In the run up to the 2003 war in Iraq, he writes, none of the elite newspapers “ardently disagreed with or challenged the larger, dominant frame for war that the Bush presidency built carefully over a period of months: that Saddam Hussein posed a threat to his neighbors and to the United States; that he was aligned with the terrorists who attacked the United States on SEPT. 11, 2001; that he was an evil despot, part of an Axis of Evil, who needed to be plucked like a toxic weed from Middle East.”
I must disagree with my friend based on my experience as the former deputy editorial editor of the St. Louis Post-Dispatch. I don’t believe that Post-Dispatch editorials over the past 60 years provided uncritical support of U.S. war policies.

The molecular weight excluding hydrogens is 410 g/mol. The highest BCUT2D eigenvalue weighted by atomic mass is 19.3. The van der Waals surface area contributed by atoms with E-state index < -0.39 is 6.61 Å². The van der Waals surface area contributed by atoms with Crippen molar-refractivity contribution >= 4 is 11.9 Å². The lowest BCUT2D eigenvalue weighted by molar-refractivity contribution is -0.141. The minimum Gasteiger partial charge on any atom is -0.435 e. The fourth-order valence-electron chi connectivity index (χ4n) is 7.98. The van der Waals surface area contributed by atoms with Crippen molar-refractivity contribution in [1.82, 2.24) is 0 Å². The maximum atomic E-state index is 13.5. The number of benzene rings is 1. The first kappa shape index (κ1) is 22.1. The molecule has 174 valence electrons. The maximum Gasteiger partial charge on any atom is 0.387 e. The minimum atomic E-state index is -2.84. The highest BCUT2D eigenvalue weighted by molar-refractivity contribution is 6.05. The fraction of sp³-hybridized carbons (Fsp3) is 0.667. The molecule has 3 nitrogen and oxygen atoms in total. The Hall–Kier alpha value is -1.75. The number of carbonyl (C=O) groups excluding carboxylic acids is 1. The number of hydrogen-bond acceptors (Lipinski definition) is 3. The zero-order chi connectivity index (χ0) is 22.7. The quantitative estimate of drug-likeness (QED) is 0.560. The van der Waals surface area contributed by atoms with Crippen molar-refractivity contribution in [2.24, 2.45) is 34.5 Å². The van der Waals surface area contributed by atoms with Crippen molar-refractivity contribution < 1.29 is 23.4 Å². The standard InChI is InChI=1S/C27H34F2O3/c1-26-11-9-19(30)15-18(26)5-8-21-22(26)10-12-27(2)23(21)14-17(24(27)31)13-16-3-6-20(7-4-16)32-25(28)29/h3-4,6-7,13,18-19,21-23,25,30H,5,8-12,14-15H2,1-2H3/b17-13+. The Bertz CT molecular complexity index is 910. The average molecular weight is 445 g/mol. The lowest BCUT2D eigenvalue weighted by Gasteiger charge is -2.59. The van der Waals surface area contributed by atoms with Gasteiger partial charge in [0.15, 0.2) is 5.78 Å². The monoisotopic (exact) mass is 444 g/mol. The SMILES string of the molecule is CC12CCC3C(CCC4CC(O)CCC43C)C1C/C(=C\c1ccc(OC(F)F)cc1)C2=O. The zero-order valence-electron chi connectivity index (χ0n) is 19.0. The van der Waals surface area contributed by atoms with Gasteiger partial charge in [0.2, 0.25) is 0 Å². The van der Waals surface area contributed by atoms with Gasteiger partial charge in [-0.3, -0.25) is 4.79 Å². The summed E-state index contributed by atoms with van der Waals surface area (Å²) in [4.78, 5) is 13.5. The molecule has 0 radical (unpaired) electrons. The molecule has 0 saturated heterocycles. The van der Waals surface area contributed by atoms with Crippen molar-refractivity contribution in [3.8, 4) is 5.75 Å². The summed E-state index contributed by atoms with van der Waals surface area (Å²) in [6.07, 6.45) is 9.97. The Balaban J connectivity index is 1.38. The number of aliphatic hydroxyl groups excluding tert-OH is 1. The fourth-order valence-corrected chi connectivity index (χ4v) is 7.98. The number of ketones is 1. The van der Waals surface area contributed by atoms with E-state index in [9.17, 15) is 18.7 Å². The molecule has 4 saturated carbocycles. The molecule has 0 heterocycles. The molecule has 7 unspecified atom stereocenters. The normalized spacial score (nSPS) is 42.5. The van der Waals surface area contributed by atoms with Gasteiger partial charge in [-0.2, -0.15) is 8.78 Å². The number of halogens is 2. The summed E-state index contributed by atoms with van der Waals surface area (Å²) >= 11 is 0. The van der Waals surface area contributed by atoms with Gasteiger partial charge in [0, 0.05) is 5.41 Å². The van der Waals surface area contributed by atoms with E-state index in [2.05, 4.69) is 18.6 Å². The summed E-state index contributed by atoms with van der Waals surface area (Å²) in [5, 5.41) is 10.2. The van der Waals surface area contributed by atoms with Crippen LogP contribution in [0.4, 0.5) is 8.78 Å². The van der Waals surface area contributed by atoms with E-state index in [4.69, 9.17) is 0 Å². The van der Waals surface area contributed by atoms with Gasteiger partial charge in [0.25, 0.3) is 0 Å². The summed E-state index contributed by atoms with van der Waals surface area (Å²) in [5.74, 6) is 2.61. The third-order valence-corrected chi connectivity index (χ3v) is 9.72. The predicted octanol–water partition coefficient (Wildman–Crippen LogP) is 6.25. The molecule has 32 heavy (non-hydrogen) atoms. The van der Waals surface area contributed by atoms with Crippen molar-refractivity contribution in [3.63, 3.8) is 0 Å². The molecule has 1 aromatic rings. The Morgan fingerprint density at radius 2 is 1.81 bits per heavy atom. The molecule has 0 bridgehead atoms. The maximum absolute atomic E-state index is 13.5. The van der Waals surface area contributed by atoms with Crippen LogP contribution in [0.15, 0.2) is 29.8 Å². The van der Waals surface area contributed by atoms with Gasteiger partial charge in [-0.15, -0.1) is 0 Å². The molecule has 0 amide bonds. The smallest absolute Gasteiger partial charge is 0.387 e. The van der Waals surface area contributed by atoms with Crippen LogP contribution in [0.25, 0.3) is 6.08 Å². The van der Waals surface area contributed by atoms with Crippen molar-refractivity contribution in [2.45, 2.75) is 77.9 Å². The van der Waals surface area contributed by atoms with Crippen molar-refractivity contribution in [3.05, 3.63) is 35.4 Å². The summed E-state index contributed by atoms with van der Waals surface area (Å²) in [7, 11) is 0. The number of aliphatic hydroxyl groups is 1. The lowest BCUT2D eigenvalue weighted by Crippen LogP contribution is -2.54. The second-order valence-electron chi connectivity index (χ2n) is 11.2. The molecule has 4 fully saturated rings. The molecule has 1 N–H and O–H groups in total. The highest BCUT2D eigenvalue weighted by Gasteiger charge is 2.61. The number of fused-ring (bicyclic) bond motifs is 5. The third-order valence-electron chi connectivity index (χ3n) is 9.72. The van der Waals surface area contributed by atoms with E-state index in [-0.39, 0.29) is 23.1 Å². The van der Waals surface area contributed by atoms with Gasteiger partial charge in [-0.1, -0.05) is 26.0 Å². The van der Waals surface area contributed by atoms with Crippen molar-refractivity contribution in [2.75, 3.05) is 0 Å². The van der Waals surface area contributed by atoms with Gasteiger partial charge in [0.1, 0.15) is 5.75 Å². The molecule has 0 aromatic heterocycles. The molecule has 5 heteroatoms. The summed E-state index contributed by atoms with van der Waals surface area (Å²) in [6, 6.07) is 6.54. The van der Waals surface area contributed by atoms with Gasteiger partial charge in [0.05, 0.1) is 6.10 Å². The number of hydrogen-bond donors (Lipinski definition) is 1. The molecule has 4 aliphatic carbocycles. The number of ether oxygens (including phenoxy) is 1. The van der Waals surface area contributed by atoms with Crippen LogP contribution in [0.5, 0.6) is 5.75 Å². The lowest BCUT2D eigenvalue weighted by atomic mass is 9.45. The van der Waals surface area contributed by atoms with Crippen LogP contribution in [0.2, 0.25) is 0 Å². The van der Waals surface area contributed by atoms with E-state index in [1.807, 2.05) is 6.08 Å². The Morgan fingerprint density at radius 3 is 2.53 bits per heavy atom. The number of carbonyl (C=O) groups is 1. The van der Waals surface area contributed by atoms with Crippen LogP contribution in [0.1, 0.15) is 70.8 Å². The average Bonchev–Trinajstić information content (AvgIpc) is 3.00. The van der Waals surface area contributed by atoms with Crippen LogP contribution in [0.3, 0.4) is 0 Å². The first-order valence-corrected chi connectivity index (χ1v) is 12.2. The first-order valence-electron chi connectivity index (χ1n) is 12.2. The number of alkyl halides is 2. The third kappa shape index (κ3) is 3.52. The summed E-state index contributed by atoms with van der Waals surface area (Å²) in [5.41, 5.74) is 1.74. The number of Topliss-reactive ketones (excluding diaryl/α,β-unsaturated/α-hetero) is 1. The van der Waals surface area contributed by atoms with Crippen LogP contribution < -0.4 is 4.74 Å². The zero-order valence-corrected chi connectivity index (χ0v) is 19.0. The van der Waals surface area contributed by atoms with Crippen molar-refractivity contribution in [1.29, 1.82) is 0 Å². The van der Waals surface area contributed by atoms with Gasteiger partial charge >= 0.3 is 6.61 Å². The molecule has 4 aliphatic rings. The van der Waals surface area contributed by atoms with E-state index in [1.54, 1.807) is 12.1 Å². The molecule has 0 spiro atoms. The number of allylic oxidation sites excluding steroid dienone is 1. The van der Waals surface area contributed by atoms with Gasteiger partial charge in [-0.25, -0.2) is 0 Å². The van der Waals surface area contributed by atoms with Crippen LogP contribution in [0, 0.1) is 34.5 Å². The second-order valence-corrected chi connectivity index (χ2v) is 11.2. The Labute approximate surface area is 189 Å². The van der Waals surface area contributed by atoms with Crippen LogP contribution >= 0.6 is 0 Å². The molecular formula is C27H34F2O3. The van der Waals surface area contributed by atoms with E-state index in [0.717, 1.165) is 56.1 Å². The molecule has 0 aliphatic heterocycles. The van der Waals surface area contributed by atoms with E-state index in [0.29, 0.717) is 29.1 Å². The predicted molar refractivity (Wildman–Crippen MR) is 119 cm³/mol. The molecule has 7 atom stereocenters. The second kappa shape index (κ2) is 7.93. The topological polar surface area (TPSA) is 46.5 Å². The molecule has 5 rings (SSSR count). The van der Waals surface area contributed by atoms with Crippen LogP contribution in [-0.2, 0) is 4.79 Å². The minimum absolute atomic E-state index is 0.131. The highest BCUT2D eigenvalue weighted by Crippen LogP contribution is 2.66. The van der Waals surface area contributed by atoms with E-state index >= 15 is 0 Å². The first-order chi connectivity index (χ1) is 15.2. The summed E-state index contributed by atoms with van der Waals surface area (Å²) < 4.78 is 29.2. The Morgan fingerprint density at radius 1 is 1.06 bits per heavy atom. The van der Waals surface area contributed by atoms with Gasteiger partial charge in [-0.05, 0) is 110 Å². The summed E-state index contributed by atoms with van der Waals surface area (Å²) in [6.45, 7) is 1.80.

Irving Dilliard, the brilliant, liberal editorial editor of the Post-Dispatch, wrote as early as 1954, that the United States should stay out of Vietnam. His successor, Robert Lasch, won a Pulitzer prize for his Jan. 17, 1965 editorial, “The Containment of Ideas,” calling for U.S. withdrawal from Vietnam long before the war was controversial.
As the war in Iraq approached, I reread Lasch and Dilliard. Our editorials challenged President Bush’s premises for the war beginning in the summer of 2002, before the nation had focused on the invasion.
In an Aug. 4, 2002, editorial we wrote: “The legal and moral justifications for war are debatable. This would be a pre-emptive strike against a nation that has not threatened us in a decade. A nation is justified in acting in its self-defense if another nation is threatening an imminent attack . . . But the best intelligence estimates are that Saddam won’t have a nuclear bomb until 2005. Are we justified in striking the first blow now?”